Belarusian Rabbits Rock


I don’t remember if anything “made in Belarus” has ever attracted that much attention in the country and via Internet also in Russia and Ukraine. A song written by a 12-year-old Yury Demidovich about a magic rabbit is forwarded around, discussed at forums, downloaded as mp3 and a ring tone. The boy has several fan clubs and a community in livejournal.

I loved his performance at the Belarusian semifinal for the Junior Eurovision – song contest for kids. Boys and girls from Belarus have won it several times – with nice songs for kids and well rehearsed performances. But Yury’s song is really extraordinary and very original.

The Magic Rabbit starts as rap (He lives in a thick forest and composes poems. Who is he!? Who is he!? The Magic Rabbit! The Magic Rabbit!) and goes on as an opera in meaningless Latin (Etis Atis Animatis Etis Atis Amatis). His mates from the choir help him: they go on their knees to shake the heads, they jump and spin.. The ensemble is so natural, so real, so genuine. It’s 100 percent, pure, positive emotion. I’ve never enjoyed anything that much for years.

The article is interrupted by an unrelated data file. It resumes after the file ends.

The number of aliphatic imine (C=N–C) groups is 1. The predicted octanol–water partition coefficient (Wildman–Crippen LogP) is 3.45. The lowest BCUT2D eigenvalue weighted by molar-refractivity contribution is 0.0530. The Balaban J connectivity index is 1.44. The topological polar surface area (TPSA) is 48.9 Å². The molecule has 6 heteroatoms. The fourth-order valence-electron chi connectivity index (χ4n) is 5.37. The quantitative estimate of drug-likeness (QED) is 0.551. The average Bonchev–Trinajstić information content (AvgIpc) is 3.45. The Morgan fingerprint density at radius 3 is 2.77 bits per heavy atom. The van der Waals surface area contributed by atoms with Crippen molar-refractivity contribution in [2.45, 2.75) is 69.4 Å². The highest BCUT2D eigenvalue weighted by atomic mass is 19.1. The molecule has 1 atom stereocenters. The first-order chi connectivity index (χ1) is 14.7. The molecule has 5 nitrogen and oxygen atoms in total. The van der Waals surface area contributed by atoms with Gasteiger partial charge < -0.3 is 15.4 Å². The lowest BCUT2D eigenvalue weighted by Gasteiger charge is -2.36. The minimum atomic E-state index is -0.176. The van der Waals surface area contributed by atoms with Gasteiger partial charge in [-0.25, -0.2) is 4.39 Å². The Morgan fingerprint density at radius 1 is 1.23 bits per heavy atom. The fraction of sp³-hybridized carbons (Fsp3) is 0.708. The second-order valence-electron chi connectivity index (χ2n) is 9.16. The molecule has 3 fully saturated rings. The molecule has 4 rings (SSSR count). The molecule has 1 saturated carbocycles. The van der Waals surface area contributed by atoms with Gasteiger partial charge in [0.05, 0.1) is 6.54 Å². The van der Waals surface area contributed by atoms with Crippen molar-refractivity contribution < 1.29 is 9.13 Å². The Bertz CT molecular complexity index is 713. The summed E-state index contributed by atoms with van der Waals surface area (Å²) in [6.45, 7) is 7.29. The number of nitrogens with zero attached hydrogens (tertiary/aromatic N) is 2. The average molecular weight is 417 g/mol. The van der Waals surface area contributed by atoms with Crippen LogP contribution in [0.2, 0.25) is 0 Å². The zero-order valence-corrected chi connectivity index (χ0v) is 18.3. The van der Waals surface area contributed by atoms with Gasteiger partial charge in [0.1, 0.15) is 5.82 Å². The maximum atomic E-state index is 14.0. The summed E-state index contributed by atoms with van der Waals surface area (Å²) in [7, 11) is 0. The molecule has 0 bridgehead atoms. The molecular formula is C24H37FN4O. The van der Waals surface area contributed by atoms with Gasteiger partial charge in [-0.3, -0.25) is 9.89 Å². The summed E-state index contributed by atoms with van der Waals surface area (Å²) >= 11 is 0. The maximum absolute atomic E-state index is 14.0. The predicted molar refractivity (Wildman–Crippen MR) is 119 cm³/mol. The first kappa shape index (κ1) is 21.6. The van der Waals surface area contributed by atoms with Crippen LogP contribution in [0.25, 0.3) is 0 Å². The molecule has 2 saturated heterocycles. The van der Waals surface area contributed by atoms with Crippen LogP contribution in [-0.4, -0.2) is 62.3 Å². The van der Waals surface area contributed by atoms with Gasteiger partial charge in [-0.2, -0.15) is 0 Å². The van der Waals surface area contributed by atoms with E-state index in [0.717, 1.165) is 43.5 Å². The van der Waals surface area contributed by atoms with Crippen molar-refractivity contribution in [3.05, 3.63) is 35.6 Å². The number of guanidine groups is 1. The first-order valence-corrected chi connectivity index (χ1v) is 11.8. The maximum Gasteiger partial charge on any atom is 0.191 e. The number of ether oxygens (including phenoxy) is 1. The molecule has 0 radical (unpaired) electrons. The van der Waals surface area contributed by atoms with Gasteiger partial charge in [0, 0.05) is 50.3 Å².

Of course, it’s being discussed if the kids are drugged and what kind of heavy drugs could cause such an effect, if their choirmaster is a satanist, a mason or just a goth. It’s a joking mater, everything. Anyhow this song is an issue, it’s a hit. Right, according to Warhol, everyone will have their 15 minutes of fame. But it has never been a case with a Belarusian song or book!

Belarusian cultural life is rather a still-life. The pop part of it is supported by the authorities or at least not hindered in its development. The rest: uncontrollable as all art, incomprehensible and weird, unconventional and experimental is too marginal and difficult to find. Especially in Belarusian language. It’s unusual if a foreign ambassador speaks Belarusian – but nobody wonders as he introduces the days of his country and advertises not only his country but asks Belarusians to take interest in their own culture and art, insisting that they are worth it. Everyone understands why he says this.

I do hope that it’s no accident that all of a sudden Yura is so popular. Although I don’t really believe Belarus will have the courage to send Yura and his song to Junior Eurovision.

There’s another sign of hope is that this week we got a new Minister of Culture.  Pavel Latushka is 36, mass media already dubbed him as the first Belarusian speaking minister. Time will show if magic rabbits can be bred in Belarus.

, , , ,